The ASTER images, acquired on May 6, 2008, show different aspects of the eruption. A color composite depicts vegetation in red, and old lava flows in black and gray. Superimposed on the image in yellow are hotspots detected on the thermal infrared bands. The easternmost hot spots show the newly formed fissures and the lava flow spilling to the northwest.
The middle spots are Pu’u O’o crater, and lava flows descending the slopes to the southeast. The westernmost area is the crater and lava lake on Kilauea’s summit. The greenish area southwest of Pu’u O’o is ash deposits from its short eruption on Friday.
The inset [below] shows the massive sulfur dioxide plume is shown in yellow and yellow-green, extracted from ASTER’s multiple thermal bands. A smaller, but thicker, sulfur dioxide gas plume can be seen coming from Kilauea. The prevailing trade winds blow the plumes to the southwest, out over the ocean. The images cover an area of 57.8 by 63 kilometers, and are located at 19.3 degrees North, 155.1 degrees West.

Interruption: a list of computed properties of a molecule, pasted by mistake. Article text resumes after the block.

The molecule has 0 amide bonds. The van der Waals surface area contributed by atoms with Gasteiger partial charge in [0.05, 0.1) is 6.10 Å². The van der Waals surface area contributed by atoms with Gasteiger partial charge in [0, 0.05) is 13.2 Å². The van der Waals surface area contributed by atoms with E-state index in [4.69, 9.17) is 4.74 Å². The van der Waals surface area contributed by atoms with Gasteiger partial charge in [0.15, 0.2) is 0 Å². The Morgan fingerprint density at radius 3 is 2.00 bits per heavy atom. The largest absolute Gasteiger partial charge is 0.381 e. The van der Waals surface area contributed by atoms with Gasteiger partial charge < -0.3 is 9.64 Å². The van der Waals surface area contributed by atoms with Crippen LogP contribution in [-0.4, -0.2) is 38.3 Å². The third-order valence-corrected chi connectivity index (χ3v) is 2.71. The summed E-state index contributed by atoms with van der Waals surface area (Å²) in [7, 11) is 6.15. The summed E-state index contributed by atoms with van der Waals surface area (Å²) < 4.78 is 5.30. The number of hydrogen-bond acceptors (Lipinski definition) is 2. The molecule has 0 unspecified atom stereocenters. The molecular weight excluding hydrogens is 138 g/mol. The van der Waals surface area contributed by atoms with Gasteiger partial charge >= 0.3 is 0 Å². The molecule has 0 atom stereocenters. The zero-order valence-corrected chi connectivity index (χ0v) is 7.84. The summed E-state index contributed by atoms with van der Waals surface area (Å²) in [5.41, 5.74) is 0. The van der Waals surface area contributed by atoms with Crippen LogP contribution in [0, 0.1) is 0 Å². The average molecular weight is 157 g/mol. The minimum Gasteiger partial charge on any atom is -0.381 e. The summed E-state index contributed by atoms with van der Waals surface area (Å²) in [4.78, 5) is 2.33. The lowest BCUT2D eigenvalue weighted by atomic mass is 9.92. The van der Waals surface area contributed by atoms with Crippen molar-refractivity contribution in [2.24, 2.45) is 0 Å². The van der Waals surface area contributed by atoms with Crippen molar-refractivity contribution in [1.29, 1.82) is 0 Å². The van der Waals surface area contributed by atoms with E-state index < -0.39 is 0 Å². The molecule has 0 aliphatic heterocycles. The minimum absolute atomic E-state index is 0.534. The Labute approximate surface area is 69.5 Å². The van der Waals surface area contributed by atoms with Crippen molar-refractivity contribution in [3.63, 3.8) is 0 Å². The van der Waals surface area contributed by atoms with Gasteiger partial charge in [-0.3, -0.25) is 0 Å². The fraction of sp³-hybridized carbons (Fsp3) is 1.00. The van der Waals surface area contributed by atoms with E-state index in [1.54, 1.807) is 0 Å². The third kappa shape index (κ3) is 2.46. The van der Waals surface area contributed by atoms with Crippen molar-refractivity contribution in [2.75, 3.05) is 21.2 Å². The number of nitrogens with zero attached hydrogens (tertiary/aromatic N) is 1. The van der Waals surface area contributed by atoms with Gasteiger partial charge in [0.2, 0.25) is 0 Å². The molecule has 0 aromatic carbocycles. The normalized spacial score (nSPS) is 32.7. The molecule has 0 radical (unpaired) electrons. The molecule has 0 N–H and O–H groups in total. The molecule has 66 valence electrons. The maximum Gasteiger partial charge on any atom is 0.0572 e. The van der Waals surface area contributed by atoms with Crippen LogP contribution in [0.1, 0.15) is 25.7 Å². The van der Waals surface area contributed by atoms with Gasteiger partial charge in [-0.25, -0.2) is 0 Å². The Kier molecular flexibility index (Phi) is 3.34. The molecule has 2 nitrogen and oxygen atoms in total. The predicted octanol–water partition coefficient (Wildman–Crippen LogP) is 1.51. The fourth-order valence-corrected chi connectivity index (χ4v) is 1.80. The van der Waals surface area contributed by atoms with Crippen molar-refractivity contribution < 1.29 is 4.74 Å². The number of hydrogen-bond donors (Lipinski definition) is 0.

The broad spectral coverage and high spectral resolution of ASTER provides scientists in numerous disciplines with critical information for surface mapping and monitoring of dynamic conditions and temporal change. Example applications are: monitoring glacial advances and retreats; monitoring potentially active volcanoes; identifying crop stress; determining cloud morphology and physical properties; wetlands evaluation; thermal pollution monitoring; coral reef degradation; surface temperature mapping of soils and geology; and measuring surface heat balance.
The U.S. science team is located at NASA’s Jet Propulsion Laboratory, Pasadena, Calif. The Terra mission is part of NASA’s Science Mission Directorate, Washington, D.C.